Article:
“We have very poor methods of identifying people’s gender and trans and gender-diverse status,” said Dr Bisshop, who is on the Board of the Australian Professional Association for Trans Health (AusPATH).

“A lot of collection forms don’t even ask [beyond male or female], or they just ask if someone is transgender, and that’s not enough.”

Dr Bisshop said non-binary and gender queer people often “slip through the net completely”.

“This is the first time that we have seen this kind of big dataset for this group of people and that’s very telling,” she said, noting that there were also many transgender and gender-diverse people with STIs who did not attend sexual health clinics, and they would be missing from these data.

Mr Cook said a more accurate way to collect data on transgender and gender-diverse people would be to ask two simple questions: “what gender were you assigned at birth?” and “what gender do you identify with now?”

“That just shows every variety of trans person and every variety of cisgender person as well,” he said.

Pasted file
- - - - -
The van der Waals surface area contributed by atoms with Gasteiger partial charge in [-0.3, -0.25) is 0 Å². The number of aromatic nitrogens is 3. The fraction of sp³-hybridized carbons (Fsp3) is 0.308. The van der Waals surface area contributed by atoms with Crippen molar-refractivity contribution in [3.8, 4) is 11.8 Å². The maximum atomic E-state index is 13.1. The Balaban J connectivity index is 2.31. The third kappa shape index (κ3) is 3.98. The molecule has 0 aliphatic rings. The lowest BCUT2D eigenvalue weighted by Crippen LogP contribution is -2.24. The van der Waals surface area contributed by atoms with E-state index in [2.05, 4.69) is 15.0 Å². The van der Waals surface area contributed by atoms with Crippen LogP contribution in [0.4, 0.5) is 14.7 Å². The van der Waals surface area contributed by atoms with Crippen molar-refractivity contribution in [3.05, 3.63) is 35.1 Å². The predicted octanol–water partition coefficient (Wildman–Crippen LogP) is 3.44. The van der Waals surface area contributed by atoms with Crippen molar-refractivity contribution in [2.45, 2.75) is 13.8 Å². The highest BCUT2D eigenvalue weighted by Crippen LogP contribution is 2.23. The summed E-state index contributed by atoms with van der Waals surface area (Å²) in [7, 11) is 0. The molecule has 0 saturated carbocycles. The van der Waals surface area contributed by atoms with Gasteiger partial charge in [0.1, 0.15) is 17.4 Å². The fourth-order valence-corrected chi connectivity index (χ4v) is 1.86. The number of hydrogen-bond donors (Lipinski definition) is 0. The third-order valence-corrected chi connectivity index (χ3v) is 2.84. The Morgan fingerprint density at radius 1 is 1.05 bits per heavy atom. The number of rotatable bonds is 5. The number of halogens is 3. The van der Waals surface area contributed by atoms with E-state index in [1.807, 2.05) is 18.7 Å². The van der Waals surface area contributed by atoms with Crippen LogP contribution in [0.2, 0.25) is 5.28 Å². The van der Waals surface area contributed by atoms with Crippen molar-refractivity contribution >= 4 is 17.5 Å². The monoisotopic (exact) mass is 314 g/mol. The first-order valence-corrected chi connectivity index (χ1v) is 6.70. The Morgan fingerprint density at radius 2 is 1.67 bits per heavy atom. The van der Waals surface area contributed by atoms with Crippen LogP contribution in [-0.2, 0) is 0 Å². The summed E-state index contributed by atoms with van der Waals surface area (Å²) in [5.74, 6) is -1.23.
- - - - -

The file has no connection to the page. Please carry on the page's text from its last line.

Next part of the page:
Research co-author Dr Denton Callander, of the Kirby Institute, UNSW Sydney, and the New York University School of Medicine, said in the podcast that the MJA findings were among many to suggest that trans and gender-diverse people had unique needs in terms of STIs.

“If you are trying to understand how to help people prevent and manage HIV and other STIs, you need to understand what the risks are and this highlights that collapsing them into a third, single category is not only methodologically indefensible, but it undermines our public health efforts.”

Dr Bisshop said the findings underlined the importance of not making assumptions about patients’ sexual practices based on their anatomy or their gender.

“It’s so important to be able to have a doctorpatient relationship where [a patient] can feel comfortable [giving their] sexual history without it being seen as voyeuristic or intrusive,” Dr Bisshop said. “It’s different when they are going to a sexual health clinic because they are expecting to be asked these sorts of questions, but in a general practice setting, you need to have that good relationship before you can start going there.”